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UK statement on the meeting of the Withdrawal Agreement Joint Committee | NI Protocol

UK statement on the meeting of the Withdrawal Agreement Joint Committee: 9 June 2021


The Withdrawal Agreement Joint Committee met in London today. Lord Frost and Vice-President Šefčovič commended the extensive technical discussions that have already taken place on the Protocol on Ireland/Northern Ireland.

The UK set out the extensive steps already taken to operate the Protocol, both by the UK Government, the Northern Ireland Executive, and by businesses across the UK.

The UK made clear its continued commitment to constructive engagement in order to find pragmatic solutions that ensure the Protocol operates in a way that safeguards the Belfast (Good Friday) Agreement in all its dimensions, minimises its impact on the day-to-day lives of communities in Northern Ireland, and maintains the integrity of the EU’s Single Market.

The UK will continue to put forward detailed proposals, as we have throughout this year, and looks forward to discussing any proposals the EU may put forward.

There is an urgent need for further discussions in order to make real progress, particularly to avoid disruption to critical supplies such as medicines.

The UK’s assessment of the state of play is as follows.

The UK is concerned that substantive progress has not yet been made in many areas, notably:

  • SPS / veterinary arrangements. The UK has made a proposal which recognises the high standards of both Parties and establishes mechanisms to identify and address any risk arising from changes made on either side;

  • Arrangements further to reduce and remove burdens for trusted agri-food traders moving goods for use or consumption in Northern Ireland, for example - enabling streamlined processes for highly trusted retailers with full traceability and auditability of supply chains. Here too the UK has made a proposal.

  • Prohibition on imports to Northern Ireland of fresh minced meat or other SPS commodities such as seed potatoes;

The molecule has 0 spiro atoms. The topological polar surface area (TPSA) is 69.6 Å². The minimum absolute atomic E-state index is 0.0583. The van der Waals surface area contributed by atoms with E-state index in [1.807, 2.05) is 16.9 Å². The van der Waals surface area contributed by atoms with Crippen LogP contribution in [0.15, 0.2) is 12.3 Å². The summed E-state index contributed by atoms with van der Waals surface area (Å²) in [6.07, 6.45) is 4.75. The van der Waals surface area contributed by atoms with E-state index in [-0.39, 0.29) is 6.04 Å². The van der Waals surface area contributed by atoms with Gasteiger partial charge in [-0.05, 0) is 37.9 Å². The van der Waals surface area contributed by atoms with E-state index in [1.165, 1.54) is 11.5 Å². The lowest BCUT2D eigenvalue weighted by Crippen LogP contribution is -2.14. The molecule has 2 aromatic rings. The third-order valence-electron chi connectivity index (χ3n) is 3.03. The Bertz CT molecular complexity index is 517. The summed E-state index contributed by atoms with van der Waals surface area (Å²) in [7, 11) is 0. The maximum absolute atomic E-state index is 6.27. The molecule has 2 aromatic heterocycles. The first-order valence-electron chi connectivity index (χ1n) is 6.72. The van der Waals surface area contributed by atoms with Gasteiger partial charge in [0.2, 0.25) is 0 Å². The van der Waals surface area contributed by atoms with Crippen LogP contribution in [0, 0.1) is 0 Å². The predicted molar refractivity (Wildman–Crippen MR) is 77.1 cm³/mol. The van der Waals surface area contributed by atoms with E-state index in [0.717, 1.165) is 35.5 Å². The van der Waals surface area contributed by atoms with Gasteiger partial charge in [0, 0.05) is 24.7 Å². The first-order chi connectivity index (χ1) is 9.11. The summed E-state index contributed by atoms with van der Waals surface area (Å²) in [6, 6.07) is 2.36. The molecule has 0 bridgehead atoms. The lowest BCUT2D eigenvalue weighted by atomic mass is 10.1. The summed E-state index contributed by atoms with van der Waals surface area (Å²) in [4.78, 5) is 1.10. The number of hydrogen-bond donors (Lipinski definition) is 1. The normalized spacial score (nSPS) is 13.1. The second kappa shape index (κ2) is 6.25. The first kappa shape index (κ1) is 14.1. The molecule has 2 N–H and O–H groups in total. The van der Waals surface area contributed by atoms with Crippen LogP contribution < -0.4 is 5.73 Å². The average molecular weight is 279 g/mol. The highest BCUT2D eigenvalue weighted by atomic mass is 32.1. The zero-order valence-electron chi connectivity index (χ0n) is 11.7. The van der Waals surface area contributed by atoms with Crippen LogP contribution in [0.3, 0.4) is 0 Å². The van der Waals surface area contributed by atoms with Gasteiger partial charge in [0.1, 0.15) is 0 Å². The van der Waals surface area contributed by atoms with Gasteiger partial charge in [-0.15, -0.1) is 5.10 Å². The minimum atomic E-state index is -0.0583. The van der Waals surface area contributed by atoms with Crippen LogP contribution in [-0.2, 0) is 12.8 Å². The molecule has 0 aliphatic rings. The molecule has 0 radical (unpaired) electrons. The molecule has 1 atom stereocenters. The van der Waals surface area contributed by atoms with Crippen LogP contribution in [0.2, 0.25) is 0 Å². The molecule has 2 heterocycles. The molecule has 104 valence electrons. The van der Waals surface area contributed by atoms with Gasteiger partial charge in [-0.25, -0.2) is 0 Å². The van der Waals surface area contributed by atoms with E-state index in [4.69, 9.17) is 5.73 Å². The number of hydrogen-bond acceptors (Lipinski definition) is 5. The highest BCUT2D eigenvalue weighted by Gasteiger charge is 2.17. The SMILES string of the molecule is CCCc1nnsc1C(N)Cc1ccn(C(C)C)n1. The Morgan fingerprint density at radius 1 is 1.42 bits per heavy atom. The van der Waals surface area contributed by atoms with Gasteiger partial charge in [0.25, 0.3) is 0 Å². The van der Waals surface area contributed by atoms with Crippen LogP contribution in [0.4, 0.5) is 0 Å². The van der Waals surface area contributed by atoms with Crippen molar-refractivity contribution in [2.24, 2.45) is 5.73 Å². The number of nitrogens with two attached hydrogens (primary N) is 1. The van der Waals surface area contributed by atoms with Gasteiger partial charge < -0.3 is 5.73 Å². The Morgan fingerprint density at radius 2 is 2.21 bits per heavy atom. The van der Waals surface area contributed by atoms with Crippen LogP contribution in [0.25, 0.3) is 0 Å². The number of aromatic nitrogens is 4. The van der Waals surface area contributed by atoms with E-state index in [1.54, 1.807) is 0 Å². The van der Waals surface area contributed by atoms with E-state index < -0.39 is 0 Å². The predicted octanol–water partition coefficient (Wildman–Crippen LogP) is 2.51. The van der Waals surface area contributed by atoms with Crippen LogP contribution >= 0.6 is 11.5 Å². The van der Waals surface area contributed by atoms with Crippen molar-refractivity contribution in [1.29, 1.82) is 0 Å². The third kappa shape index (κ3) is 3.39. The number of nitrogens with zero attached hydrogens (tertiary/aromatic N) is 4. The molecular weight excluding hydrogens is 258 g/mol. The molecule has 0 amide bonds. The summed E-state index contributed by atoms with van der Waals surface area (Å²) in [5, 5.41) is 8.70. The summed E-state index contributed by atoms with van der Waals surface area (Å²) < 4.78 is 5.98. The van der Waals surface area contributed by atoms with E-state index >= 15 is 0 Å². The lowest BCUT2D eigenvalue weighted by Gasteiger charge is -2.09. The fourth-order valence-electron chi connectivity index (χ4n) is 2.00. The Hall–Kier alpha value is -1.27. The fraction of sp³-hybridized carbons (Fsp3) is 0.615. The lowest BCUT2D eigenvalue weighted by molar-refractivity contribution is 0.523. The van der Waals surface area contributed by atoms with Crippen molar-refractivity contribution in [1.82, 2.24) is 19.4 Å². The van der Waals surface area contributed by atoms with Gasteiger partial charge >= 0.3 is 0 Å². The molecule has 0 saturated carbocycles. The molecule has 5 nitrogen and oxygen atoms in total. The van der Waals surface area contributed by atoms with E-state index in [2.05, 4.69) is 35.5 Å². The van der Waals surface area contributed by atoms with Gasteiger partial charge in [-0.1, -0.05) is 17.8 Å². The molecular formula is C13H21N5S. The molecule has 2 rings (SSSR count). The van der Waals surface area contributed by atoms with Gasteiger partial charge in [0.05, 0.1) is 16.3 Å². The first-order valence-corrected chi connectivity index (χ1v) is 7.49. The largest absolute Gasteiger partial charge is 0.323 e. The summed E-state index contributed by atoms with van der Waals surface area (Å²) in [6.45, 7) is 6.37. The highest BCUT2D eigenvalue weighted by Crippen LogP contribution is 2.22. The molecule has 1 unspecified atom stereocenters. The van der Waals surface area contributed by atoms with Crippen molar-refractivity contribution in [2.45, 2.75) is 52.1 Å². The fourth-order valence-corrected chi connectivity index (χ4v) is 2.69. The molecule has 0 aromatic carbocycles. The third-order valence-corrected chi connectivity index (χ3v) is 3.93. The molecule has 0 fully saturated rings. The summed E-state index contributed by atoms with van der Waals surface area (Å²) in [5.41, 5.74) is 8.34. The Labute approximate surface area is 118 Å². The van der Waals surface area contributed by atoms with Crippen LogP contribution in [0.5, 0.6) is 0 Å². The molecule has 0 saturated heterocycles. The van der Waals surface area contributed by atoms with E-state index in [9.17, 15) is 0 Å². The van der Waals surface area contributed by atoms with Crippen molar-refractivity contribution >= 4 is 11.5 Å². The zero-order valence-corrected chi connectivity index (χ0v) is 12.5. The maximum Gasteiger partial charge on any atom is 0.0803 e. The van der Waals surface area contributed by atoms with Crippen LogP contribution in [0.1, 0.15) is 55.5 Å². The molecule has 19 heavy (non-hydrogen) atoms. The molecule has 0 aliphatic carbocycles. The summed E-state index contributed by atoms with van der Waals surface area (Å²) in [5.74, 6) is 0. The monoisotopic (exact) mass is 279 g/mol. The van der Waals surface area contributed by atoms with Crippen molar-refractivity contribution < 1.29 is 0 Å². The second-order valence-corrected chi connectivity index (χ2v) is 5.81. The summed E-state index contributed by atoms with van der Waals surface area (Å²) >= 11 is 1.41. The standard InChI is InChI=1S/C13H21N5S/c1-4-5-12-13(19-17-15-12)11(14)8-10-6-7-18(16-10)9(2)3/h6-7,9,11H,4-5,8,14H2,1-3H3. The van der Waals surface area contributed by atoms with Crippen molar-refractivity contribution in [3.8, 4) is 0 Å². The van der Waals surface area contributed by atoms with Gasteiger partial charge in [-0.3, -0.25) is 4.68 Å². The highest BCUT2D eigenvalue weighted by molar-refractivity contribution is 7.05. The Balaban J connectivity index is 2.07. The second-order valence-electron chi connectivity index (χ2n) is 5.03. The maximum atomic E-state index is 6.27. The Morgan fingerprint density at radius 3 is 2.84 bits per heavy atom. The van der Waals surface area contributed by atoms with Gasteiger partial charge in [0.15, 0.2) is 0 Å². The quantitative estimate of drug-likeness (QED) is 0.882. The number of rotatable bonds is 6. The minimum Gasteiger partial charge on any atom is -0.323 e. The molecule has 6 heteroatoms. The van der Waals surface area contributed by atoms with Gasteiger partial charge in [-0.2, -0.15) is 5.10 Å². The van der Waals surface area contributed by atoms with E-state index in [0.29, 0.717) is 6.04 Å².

• Pet travel from Great Britain to Northern Ireland. The UK sees no reason why Part 1 listing could not be granted by the EU, which would resolve the problems.

  • The application of tariff rate quotas (TRQs) for goods entering Northern Ireland, including on steel. As a result of EU legislative changes last year, Northern Ireland traders are currently at a unique disadvantage;

  • The criteria for the UK Trader Scheme (UKTS) and the application of the concept of “goods not at risk”. Movements of goods sent from Great Britain to Northern Ireland in parcels In the following areas, whilst progress has not yet been made, the UK has been led to understand that further proposals will be received from the EU:

  • The supply of medicines to Northern Ireland.

  • Approval processes for high-risk plants intended for export to the EU to be moved into Northern Ireland;

  • Livestock movements between Great Britain and Northern Ireland;

Finally, there has been some progress towards solutions on the following limited areas:

  • Assistance dogs entering Northern Ireland from Great Britain;

  • EU access to UK customs IT systems and databases - on which the UK has provided detailed plans for interim and long-term arrangements;

  • Clarifying and refining the process for allocating “XI” Economic Operator Registration and Identification numbers (EORI) for those trading in Northern Ireland;

  • Setting out the basis on which Northern Ireland businesses importing second-hand vehicles from Great Britain can benefit from a VAT margin scheme;

  • Implementing a technical Interface between the UK and EU ECHO and TRACES systems.

  • Implementation of the Export and Transit Trans-European Systems in Northern Ireland.

The UK will continue to work actively to find solutions. If solutions cannot be found, the Government will of course continue to consider all options available for safeguarding peace, prosperity and stability in Northern Ireland.

The Joint Committee also discussed the ongoing implementation of citizens’ rights for persons eligible under the Withdrawal Agreement. The UK set out the continued success of the UK’s EU Settlement Scheme, where over 5 million applications have been concluded, underlined its determination to respect EU citizens’ rights, and urged the EU and Member States to do likewise as regards UK citizens within the EU.


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